Occasionally price is able to accelerate further than any Forex trader might expect. In these cases, the price has a strong impulse or thrust and it keeps extending to new extremes. Although catching such an impulsive trade is great, what does a trader do when they missed the gravy train?
Traders could attempt to trade to the opposite direction. The probability of price moving in the same direction eventually decreases and a counter momentum opportunity arises. But when? And how does an FX trader enter such a trade?
FADING THE MOMENTUM
Usually speaking I am an advocate of trading with the momentum and I attempt to enter such a trade either at the breakout itself or shortly after a breakout. In certain cases entering a trade when there is a high chance that momentum is fading could be equally lucrative.
In these cases the chances of a bounce (short), counter momentum (long) or reversal (very long) occurring are high because the original momentum just has to stop at one point or another: the currency cannot push into one direction forever without a stop. The danger of these setups is that traders often anticipate the turning moment too soon.
Usually, the 2 following scenarios occur after the momentum dies out:
- Price moves slow and tedious, which is a sign of flag or wedge. In this case ‘fading the momentum’ traders want to exit their counter momentum trade because a new momentum in the same direction could occur at any second;
- Price has a similar momentum but then to the opposite side. This is the best scenario for the ‘fading the momentum’ trader.
There are methods how Forex traders can improve their odds of catching a bounce or counter momentum:
- Check whether the previous momentum was against the trend because then there is a higher chance that a thrust will occur to the opposite side (be more cautious when momentum is with the trend!);
- Use candle stick patterns to identify rounding formations;
- Use an oscillator to have an idea when price has divergence or otherwise has overextended;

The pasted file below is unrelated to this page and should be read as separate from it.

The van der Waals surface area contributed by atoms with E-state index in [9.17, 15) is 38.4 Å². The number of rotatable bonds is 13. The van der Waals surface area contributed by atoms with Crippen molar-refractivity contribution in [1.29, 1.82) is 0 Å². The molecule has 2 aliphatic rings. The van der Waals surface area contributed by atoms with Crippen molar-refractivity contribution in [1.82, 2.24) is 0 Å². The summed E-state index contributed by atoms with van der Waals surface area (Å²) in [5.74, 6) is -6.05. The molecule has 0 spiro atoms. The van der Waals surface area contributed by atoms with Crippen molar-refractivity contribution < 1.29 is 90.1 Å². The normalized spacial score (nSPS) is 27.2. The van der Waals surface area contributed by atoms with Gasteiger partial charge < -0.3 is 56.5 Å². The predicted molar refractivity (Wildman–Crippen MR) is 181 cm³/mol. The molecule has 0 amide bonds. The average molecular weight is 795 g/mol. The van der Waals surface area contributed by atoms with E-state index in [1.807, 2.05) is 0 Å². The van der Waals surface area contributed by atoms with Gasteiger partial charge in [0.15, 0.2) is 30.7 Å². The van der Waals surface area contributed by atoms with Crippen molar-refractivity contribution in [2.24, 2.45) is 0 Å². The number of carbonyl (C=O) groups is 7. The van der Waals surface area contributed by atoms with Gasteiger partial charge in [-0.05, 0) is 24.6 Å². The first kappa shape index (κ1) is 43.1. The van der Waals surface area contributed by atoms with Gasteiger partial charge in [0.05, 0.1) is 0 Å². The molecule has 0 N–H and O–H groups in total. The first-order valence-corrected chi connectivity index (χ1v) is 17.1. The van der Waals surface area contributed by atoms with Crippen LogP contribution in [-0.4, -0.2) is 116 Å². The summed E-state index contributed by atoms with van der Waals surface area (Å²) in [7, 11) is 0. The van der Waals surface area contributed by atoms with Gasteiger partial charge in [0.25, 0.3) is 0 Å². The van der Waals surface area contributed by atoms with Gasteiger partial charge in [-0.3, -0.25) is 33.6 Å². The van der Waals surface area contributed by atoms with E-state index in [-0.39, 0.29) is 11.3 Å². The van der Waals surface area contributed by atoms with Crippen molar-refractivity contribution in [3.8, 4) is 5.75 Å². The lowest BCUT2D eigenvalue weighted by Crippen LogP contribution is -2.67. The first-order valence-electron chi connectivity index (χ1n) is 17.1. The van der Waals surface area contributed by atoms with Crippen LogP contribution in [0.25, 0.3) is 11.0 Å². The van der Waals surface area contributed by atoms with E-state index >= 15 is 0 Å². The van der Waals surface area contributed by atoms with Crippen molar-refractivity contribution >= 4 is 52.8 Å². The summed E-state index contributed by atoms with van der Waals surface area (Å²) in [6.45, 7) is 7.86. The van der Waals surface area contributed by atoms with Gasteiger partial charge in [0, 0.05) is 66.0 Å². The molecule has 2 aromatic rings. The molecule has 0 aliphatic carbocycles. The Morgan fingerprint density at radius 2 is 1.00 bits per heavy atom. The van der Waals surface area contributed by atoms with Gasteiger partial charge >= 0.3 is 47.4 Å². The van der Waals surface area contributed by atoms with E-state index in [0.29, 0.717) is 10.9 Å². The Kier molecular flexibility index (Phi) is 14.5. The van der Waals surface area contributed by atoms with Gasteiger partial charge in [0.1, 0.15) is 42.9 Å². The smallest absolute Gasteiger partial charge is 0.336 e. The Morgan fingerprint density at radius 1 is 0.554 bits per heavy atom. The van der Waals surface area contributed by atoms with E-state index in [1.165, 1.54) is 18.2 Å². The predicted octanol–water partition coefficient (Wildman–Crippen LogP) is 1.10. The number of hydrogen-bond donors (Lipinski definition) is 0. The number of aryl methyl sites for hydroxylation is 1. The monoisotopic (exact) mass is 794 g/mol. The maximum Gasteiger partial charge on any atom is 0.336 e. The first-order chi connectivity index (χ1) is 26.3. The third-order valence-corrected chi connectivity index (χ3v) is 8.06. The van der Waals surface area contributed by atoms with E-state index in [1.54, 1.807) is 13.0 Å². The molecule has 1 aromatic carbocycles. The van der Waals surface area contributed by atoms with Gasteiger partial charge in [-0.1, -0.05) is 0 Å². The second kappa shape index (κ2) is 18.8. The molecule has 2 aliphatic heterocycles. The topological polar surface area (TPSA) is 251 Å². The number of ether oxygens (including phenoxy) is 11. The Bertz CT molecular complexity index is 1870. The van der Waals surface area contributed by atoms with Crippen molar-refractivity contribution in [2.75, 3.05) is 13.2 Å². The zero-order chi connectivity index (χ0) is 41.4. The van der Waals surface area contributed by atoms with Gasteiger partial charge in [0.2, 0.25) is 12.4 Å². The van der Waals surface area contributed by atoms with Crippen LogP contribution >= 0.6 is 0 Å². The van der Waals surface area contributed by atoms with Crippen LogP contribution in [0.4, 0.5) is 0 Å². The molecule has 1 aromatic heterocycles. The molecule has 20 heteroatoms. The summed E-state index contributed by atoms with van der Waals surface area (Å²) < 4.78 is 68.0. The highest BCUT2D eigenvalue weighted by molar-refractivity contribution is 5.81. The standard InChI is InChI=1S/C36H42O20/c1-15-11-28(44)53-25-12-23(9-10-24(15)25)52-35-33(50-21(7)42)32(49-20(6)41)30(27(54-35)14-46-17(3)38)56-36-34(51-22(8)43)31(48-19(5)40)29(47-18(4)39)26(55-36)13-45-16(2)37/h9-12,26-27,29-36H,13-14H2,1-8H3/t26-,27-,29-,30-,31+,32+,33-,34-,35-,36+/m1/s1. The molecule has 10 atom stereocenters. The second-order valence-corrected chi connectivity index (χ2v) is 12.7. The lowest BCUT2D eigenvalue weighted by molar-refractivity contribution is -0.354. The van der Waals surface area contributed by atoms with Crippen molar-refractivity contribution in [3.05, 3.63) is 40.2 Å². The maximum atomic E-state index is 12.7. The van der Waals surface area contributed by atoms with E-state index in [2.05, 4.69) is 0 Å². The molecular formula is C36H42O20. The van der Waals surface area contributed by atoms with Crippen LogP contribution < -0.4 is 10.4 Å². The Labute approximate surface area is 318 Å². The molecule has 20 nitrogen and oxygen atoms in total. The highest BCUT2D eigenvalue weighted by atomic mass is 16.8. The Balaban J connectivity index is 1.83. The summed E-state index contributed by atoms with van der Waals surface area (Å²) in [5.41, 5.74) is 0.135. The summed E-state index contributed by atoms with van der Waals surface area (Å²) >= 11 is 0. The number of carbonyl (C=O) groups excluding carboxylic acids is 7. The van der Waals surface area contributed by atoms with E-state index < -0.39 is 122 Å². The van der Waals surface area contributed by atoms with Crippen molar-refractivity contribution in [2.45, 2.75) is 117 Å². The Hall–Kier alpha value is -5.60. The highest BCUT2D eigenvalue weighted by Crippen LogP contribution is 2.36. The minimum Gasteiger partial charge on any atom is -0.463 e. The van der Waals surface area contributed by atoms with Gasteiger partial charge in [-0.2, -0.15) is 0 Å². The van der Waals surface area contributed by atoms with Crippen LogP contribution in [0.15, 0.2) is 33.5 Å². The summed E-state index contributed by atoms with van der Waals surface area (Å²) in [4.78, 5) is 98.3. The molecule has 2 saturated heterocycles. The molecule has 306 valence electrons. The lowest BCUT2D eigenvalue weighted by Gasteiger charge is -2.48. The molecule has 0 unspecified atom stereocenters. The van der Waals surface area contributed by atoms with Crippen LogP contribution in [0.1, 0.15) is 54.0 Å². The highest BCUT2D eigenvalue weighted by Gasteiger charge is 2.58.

- Identify support and resistance zones nearby which are strong enough not to break.
IN THE MARKET, FOR EXAMPLE…
In a past trading day, the market had such a counter trend momentum on several pairs such as the EURUSD, GBPUSD, AUDUSD and USDJPY and all indeed continued with the USD strength – as expected.
This market offered similar opportunities but on different currency pairs. At one time, GBPNZD, for instance, broke a channel to the downside (red lines). However, the breakout occurred then the RSI already was near an oversold value (dark red circle) and hence a bounce back up has occurred in the meantime.
The downtrend momentum could continue as soon as this upside retracement is finished so I am keeping a close eye on 4-hour candle stick patterns at the broken trend line (up to the top) for potential shorts.
The same thing could be said for the GBPCAD, which offers trade setups to both directions: a bounce back up and then a bounce back down.
Taking the ‘fading the momentum’ trade is an option when either trading the breakout or trading with the momentum is too late. Just be cautious with trading against a bigger trend or when chart patterns emerge: a market exit at about break even is often the best place to exit. Here is another article on forex trading advice and trade example.
Do you sometimes take these trades?
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